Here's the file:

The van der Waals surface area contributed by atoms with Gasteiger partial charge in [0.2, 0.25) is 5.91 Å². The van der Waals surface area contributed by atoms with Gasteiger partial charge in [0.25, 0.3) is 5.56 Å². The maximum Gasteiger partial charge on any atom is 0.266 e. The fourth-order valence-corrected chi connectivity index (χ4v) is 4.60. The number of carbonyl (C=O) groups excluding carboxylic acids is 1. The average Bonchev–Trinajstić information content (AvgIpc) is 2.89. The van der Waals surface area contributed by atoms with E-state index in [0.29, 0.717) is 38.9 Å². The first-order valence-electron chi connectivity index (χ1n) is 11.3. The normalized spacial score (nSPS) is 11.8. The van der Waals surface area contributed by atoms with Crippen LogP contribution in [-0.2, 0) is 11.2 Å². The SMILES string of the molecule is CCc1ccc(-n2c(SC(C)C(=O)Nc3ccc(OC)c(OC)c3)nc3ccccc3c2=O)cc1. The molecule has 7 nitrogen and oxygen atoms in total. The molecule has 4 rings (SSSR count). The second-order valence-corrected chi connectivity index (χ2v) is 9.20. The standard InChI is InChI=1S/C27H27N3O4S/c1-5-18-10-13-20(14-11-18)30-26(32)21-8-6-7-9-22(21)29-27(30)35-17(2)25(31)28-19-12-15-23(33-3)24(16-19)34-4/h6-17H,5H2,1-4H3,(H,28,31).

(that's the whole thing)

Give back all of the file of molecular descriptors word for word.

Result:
The van der Waals surface area contributed by atoms with Gasteiger partial charge in [0.2, 0.25) is 5.91 Å². The van der Waals surface area contributed by atoms with Gasteiger partial charge in [0.25, 0.3) is 5.56 Å². The maximum Gasteiger partial charge on any atom is 0.266 e. The fourth-order valence-corrected chi connectivity index (χ4v) is 4.60. The number of carbonyl (C=O) groups excluding carboxylic acids is 1. The average Bonchev–Trinajstić information content (AvgIpc) is 2.89. The van der Waals surface area contributed by atoms with E-state index in [0.29, 0.717) is 38.9 Å². The first-order valence-electron chi connectivity index (χ1n) is 11.3. The normalized spacial score (nSPS) is 11.8. The van der Waals surface area contributed by atoms with Crippen LogP contribution in [-0.2, 0) is 11.2 Å². The SMILES string of the molecule is CCc1ccc(-n2c(SC(C)C(=O)Nc3ccc(OC)c(OC)c3)nc3ccccc3c2=O)cc1. The molecule has 7 nitrogen and oxygen atoms in total. The molecule has 4 rings (SSSR count). The second-order valence-corrected chi connectivity index (χ2v) is 9.20. The standard InChI is InChI=1S/C27H27N3O4S/c1-5-18-10-13-20(14-11-18)30-26(32)21-8-6-7-9-22(21)29-27(30)35-17(2)25(31)28-19-12-15-23(33-3)24(16-19)34-4/h6-17H,5H2,1-4H3,(H,28,31).